In 2016, after much study and leadership from our Green Ribbon Advisory Committee, the City of Greenville transitioned its curbside recycling program from a dual-stream, manual collection system with an 18-gallon recycling bin to a single-stream, automated collection system with a 95-gallon roll cart. The goals were to improve employee safety, lower program costs, streamline operations, and increase participation.
So, how did we do? With the first year of our “All In. Recycling Simplified.” campaign behind us, we have some wonderful improvements to highlight in our target areas.
First, the recycling participation rate in the city has increased to 70 percent. Technically, “all in” means that all of your recycling can go in your “Big Blue” roll cart, but for the program to be most effective, “all in” also has to mean that everyone participates. To increase participation even more, the City’s recycling team will soon introduce a new program to engage more residents by rewarding individual residents who recycle, so be ready for that knock on your door.
While no longer accepting glass has changed the tonnage of materials substantially, our overall tonnage has risen in-line with our increased participation rate and the additional items we accept.
The quality of the recyclables that we collect and send to Pratt Industries, our recycling partner, has also improved. Our contamination rate (the percentage of materials that are not recyclable) is down to under 15 percent.
Additionally, since we implemented the automated collection system, we have had no injuries among our recycling collection employees.
City residents currently pay a monthly fee of $16.00, which is included in their monthly water bill, for recycling, household trash, and yard waste pickup and disposal. Commercial businesses and multi-family residences do not receive City solid waste collection services, and therefore do not pay a fee. The solid waste fee and sale of recyclable materials cover approximately 55 percent of the total operations cost, with the balance of the cost funded by property taxes and other City revenues.
As citizen participation rates increase, the cost of operating the recycling program will go up, but the income we receive for the recyclable materials will also go up, and the amount the City pays in tipping fees at the landfill will go down. Hopefully, in the long run, we can avoid additional landfills in Greenville County.
A question we are always asked is what happened to glass? Simply put, the company the City sold glass to no longer buys it. While there is currently no viable processor for glass in the Upstate and transporting it to neighboring states is not economically feasible, we will continue seeking other opportunities to address the glass issue and improve the system.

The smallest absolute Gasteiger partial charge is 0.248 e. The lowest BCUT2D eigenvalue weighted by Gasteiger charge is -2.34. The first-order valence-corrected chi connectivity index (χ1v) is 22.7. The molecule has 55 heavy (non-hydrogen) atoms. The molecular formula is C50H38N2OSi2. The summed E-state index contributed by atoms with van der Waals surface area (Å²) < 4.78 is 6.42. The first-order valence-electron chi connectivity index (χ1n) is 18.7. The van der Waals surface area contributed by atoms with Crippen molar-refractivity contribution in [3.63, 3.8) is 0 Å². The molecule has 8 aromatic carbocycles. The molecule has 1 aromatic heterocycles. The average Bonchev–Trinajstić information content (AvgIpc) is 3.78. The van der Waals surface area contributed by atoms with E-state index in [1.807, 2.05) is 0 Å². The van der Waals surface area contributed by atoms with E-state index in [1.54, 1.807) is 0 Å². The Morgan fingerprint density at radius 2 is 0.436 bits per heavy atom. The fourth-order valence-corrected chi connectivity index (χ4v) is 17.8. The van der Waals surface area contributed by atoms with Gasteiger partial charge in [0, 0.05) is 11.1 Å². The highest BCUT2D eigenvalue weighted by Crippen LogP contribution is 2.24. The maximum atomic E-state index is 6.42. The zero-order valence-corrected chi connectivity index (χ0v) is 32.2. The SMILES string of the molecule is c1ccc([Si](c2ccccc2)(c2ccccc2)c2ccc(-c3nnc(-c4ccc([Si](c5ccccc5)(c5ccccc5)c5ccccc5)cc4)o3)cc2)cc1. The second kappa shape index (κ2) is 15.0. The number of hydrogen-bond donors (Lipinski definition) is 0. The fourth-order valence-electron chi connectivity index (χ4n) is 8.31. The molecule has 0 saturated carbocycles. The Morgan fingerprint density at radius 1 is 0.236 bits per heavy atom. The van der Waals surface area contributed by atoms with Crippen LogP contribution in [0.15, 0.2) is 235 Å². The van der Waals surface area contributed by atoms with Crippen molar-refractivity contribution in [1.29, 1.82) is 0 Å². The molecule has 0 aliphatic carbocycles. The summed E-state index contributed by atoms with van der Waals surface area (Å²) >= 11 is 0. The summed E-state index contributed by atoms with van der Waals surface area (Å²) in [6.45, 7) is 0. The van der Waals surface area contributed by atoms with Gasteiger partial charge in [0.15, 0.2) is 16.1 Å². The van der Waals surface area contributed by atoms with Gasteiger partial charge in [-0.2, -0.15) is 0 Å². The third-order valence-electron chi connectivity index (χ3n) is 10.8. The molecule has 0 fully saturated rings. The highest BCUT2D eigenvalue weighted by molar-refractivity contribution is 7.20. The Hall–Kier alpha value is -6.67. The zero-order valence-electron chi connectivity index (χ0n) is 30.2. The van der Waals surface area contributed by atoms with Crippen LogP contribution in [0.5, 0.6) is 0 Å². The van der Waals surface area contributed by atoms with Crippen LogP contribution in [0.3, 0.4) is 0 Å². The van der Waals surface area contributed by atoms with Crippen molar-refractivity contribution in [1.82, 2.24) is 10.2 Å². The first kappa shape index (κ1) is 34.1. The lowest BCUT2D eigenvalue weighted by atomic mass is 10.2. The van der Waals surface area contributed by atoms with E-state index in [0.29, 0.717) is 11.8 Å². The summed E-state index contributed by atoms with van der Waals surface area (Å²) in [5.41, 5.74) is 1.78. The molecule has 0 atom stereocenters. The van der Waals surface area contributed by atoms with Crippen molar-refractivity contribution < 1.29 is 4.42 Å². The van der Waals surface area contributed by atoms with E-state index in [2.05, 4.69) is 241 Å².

As a reminder, the city accepts the following types of recyclable materials:
- Plastic bottles, jugs and containers (numbers 1–7)
- Paper (newspapers, mixed paper, cardboard, magazines, junk mail)
- Aseptic containers (milk/juice cartons, drink boxes)
- Aluminum and metal cans
Scrap metal, appliances, and tires are also accepted, although residents must call 864-467-4345 to schedule a pickup rather than placing them in their blue recycling roll cart.
All food and beverage containers must be rinsed out before being placed in the cart, as this prevents recyclables from smelling or attracting rodents and insects, and helps maintain the value of the recyclable material. Putting any trash, food, or yard waste in the recycling cart will contaminate the whole load. Another tip is not crushing aluminum cans before placing them in the recycling cart. The process used to separate aluminum cans from the other materials actually works better when the cans are not crushed. Additional information about recycling in the City of Greenville is available online at recycle.greenvillesc.gov.
The changes we have made to our recycling program are expected to save taxpayers approximately $2 million over the next 10 years, and the automated collection system now in place will keep our employees out of harm’s way. However, like any good business, the City must plan ahead and be solution focused for its citizens, so we will continue to address improvements in operations and the expansion of services.
We want to thank all of our citizens who have been “all in” this past year and encourage everyone to support our efforts to keep the green in Greenville.
Gaye Sprague and Amy Ryberg Doyle are Greenville City Council members.